Important to plan early for retirement — especially for women
April 25, 2013
Women have an even greater financial planning need than men do. There are several reasons for that, including earnings and life expectancy. Women control a large percent of the wealth in this country.
There are almost nine million female-owned businesses in the United States, and that's an increase of about 60 percent since 1997. About half of households with a net worth greater than half a million dollars are headed by women. Women earn more than $1 trillion per year.
Women also live longer than men do. On average women live seven years longer than men and the average age of widowhood is 56. About one-fourth of widows go through their husbands death benefits in just two months, and one in two marriages ends in divorce. Women also take quite a bit of time from work to raise children. The average time out of the labor force for child rearing is 11 ½ years.
According to some data from a recent Harris Interactive poll, women tend to not be well prepared for retirement. About one-third of women between the ages of 40 and 69 don't know how much money they can safely withdraw from their retirement funds. Almost one-third of women in their 40s and 50s estimate they can withdraw between 11 percent and 30 percent of their retirement funds each year. That is a very high withdrawal rate and will likely lead to depleting your hard-earned savings.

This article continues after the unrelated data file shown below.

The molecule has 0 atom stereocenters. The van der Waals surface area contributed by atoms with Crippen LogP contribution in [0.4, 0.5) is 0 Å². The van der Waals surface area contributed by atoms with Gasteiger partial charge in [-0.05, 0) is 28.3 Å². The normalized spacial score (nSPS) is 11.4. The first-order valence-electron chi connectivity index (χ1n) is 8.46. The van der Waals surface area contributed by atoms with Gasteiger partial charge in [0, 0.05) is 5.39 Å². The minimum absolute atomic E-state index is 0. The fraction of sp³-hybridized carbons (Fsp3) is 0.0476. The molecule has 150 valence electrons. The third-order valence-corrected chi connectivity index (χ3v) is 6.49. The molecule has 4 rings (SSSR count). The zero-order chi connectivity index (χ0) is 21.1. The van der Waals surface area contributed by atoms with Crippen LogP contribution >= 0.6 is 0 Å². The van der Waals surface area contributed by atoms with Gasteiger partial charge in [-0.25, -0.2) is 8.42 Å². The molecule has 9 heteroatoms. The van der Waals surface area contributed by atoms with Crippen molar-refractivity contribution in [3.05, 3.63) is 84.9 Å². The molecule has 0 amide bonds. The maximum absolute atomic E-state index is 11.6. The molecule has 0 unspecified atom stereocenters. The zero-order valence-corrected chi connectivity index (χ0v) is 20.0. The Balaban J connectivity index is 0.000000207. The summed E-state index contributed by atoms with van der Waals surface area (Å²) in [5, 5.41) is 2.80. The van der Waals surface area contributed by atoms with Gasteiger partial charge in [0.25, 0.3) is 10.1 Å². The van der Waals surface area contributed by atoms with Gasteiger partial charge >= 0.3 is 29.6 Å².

If your goal is to preserve your principal you should start withdrawing at a rate about 4 percent per year and increase that by the rate of inflation each year. So if you have a $100,000 account, you should only take $4,000 the first year and plan to increase that by 2 to 3 percent each year. So the second year you might take $4,120 and so on. If your goal is to spend your fund down over your life expectancy, then run a calculation based on your life expectancy.
Both men and women don't save enough for retirement. However, women save even less. Men have an average retirement savings account of $25,000 while women have only $20,000. Women also have a tendency to set lower goals for their retirement fund. Despite greater life expectancy, when asked how much they were planning for in retirement savings women had a lower target of $200,000 versus $400,000 for men.
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It's very important to plan early and set realistic goals.
Kenneth Roberts is a Truckee based Registered Investment Advisor. Information on his money management service can be found at his blog at http://www.sellacalloption.com or by calling 775-657-8065. Past performance does not guarantee future results. Consult your financial adviser before purchasing any security.
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